(Note: A step aside from baseball for today’s post. I don’t really have any other blog anymore and this is where I turn to share with all of you impactful things in my life sometimes. Today is one of those days. This topic I’ll get into on May 14th and August 29th. Thanks, friends!)
Those who know me well, know that I’m a big fan of trivia type things that include “on this date” or “(blank) years since this happened”. My dad has an incredible memory and I learned it from him. A lot of these will circle around birthdays, sporting events, concerts and adventures with friends. But every now and then I come across certain days that hit me. Call them “days of reflection” or whatever you’d like. They are dates that forever changed my life. Dates that had huge ramifications on my life. Dates that made me who I am today. May 14th is one of them.
On May 14th, 1991 I went to Children’s Hospital Medical Center (CHMC) in Seattle for a nagging “back problem” I had for roughly two weeks. I had gone to a local podunk clinic that diagnosed it as an intestinal/”gas” problem and that time was the remedy. They were wrong; they were way wrong. I spent the day at what I remember simply as “The Clinic” at CHMC. Little did I know this would be the first of many visits to come.
On this day 20 years ago, I was diagnosed with cancer. I had a grapefruit sized tumor connected to my spine. The cancer was diagnosed as an “Ewing’s Sarcoma malignant tumor”. I was in trouble; this was nothing to sneeze at.
I often think back on what I had to go through. It was hell. There was nothing cool about it, there was nothing flashy about it, and family and friends definitely had fear put into them. I had a biopsy roughly one week after being diagnosed. Being a kid, you don’t fathom the magnitude of anything like this. I’ve at times wondered just exactly “how much time I had left” had this not been addressed/caught in time. It’s these types of things in life that can really put you on one of those “What If” paths… good or bad.
Having this happen to me at the age of 7, I really know very little of my life without cancer/recovery and everything that has come from it since then. I’m sure I used drugs that may not be on the market anymore, but who really knows what type of side effects they may or many not have had on me throughout my life. At that point in time, if there was a chance any drug could help, it was a “go for it”. My mom and dad used their best judgment.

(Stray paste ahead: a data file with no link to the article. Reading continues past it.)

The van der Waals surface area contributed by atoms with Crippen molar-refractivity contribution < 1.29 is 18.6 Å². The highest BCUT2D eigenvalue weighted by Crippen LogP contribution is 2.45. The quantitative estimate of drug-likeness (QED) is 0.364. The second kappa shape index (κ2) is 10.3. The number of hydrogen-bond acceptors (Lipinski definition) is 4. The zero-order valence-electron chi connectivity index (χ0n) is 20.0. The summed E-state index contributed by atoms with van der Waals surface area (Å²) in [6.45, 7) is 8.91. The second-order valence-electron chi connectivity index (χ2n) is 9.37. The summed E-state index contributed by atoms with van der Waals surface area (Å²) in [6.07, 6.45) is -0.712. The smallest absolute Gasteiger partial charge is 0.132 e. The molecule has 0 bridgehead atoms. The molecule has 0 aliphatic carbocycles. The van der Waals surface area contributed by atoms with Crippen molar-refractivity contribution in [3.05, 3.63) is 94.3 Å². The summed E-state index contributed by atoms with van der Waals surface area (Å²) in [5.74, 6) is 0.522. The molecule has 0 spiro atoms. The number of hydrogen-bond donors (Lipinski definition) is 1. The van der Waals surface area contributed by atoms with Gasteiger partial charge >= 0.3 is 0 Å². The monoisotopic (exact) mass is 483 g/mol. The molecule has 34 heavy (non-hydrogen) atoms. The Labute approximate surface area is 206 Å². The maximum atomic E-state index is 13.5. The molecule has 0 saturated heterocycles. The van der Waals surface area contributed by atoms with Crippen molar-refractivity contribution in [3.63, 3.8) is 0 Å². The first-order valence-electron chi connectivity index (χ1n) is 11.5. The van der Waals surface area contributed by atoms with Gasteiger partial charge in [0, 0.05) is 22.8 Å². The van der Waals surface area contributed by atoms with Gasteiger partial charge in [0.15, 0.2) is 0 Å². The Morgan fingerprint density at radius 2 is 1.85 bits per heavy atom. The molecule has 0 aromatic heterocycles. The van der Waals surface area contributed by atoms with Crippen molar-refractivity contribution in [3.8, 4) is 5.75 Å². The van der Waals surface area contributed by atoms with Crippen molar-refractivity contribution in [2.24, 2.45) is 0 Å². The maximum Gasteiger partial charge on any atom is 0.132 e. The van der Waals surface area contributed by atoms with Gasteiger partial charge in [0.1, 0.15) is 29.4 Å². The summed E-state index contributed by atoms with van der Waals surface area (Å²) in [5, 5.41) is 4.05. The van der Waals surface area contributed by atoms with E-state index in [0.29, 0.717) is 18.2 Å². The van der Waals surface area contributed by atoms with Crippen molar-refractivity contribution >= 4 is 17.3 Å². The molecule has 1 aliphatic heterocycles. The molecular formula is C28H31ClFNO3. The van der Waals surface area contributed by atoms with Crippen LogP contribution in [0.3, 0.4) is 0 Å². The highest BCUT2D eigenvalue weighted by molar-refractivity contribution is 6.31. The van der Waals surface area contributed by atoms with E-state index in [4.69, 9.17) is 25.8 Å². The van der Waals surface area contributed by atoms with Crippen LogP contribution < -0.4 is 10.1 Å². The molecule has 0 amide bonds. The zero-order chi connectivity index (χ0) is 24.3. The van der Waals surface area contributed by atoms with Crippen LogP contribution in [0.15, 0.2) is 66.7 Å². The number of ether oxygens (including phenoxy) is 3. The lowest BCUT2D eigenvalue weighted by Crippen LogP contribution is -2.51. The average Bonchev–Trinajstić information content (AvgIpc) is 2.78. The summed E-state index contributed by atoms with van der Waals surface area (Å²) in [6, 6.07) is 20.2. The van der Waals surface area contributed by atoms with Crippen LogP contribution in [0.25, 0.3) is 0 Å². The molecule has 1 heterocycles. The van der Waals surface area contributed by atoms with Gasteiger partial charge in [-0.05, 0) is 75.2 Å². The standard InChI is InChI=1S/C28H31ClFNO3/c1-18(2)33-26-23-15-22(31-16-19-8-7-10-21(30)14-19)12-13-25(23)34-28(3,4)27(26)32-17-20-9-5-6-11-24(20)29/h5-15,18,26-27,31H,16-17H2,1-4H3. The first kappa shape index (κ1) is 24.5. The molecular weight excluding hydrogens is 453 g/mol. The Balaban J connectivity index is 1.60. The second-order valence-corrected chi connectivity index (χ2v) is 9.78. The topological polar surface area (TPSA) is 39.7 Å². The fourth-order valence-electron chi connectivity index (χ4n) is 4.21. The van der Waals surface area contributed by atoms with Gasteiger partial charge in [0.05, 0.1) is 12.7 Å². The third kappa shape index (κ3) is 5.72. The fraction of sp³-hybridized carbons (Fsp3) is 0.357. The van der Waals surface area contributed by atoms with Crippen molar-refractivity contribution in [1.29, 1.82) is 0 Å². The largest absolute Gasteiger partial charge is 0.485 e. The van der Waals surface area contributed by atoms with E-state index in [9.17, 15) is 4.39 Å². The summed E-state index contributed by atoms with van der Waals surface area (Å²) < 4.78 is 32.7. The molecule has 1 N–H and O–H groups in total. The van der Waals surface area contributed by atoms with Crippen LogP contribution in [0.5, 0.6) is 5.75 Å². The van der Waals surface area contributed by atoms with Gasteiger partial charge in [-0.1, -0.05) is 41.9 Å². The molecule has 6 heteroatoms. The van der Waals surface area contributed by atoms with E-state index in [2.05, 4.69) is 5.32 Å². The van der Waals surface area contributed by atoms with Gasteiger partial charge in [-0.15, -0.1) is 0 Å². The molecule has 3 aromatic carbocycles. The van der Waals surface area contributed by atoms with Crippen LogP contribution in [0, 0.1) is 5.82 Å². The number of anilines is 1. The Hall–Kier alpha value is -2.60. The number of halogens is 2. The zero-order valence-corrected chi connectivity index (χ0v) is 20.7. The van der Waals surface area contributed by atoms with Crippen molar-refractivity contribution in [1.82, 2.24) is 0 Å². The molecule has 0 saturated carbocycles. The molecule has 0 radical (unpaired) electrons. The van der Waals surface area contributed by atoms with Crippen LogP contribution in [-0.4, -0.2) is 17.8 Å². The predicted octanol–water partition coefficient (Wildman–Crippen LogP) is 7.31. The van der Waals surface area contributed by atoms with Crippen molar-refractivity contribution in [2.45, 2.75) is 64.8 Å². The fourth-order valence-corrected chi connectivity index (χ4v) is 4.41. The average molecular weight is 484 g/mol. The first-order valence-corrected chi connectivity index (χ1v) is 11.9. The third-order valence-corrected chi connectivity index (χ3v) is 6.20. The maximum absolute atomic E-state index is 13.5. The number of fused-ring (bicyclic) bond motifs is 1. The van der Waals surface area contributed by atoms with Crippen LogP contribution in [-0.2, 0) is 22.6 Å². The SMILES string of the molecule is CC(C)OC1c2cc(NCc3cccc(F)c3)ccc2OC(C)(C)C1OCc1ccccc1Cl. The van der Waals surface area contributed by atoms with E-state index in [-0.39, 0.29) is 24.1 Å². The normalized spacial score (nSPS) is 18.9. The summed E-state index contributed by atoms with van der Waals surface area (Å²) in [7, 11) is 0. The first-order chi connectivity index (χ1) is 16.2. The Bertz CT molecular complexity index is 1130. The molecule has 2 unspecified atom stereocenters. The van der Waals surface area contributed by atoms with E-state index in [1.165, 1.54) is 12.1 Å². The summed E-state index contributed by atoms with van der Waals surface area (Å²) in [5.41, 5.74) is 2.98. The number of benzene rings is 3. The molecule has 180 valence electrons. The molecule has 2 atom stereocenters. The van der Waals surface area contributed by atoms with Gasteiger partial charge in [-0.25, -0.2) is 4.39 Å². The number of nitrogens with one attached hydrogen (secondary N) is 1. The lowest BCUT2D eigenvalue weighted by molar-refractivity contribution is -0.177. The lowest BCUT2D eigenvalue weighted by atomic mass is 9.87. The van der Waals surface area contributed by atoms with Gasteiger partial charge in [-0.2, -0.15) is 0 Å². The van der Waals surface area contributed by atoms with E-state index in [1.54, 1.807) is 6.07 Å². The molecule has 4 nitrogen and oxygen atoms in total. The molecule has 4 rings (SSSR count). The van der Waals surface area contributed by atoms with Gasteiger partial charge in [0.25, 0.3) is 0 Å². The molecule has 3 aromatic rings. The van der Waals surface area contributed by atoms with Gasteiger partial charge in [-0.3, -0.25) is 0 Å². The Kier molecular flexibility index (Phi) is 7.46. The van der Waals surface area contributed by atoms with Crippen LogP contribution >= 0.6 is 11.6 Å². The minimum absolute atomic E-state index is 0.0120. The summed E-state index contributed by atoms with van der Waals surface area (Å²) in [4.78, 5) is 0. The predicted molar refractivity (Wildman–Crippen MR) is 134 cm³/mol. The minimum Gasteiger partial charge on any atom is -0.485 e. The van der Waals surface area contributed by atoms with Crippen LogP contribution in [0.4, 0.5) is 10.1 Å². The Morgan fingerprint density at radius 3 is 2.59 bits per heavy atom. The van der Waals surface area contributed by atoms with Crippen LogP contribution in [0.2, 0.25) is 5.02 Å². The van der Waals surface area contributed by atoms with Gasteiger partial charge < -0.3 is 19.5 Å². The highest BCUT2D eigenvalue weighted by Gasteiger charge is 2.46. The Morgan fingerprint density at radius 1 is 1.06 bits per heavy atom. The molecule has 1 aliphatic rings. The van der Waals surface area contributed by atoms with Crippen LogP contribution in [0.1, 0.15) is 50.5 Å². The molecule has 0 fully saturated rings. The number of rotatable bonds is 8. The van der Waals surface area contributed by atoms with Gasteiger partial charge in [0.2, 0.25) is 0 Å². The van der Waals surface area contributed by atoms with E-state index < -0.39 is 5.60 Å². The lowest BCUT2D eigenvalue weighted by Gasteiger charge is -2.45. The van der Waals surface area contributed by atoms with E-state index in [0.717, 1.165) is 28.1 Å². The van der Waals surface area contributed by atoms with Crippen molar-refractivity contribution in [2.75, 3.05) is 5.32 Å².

But as I’ve grown older and wiser, I’ve learned there’s nothing I can do about what happened to me. Yes, it still effects me every single day of my life but sitting around and bitching about how much my back hurts isn’t going to get me anywhere. I do not want sympathy, I want understanding. I’ve said it time and time again, I defeated cancer… it did not defeat me. And despite those lingering effects that I go through, I need to remind myself that every day I live is one more than some doctors may have ever expected.
I finally broke out of my shell last August when the 29th of that month occurred. I had kept pretty mum about it. There are still quite a few people in my life that know nothing about it at all, but this blog post offered me a chance to tell my story and share it with many. The day August 29th marked the 19th anniversary of when my tumor was removed (after chemo, with more chemo and radiation to follow). You can read that blog post here:
May 14th and August 29th. These are two days that I will never forget. They are my battle scars. They are my days of remembrance. They are my days that keep me humbled and reflective. I don’t wish what happened to me on anybody; not even my worst enemy. But I do wish to be a good example of a cancer survivor. I want to be an inspiration to those who have had it, are dealing with it, and have defeated it like me. With me finally being vocal about it after all these years, I hope I can do just that.
Thanks for your time and thank you for letting me be me.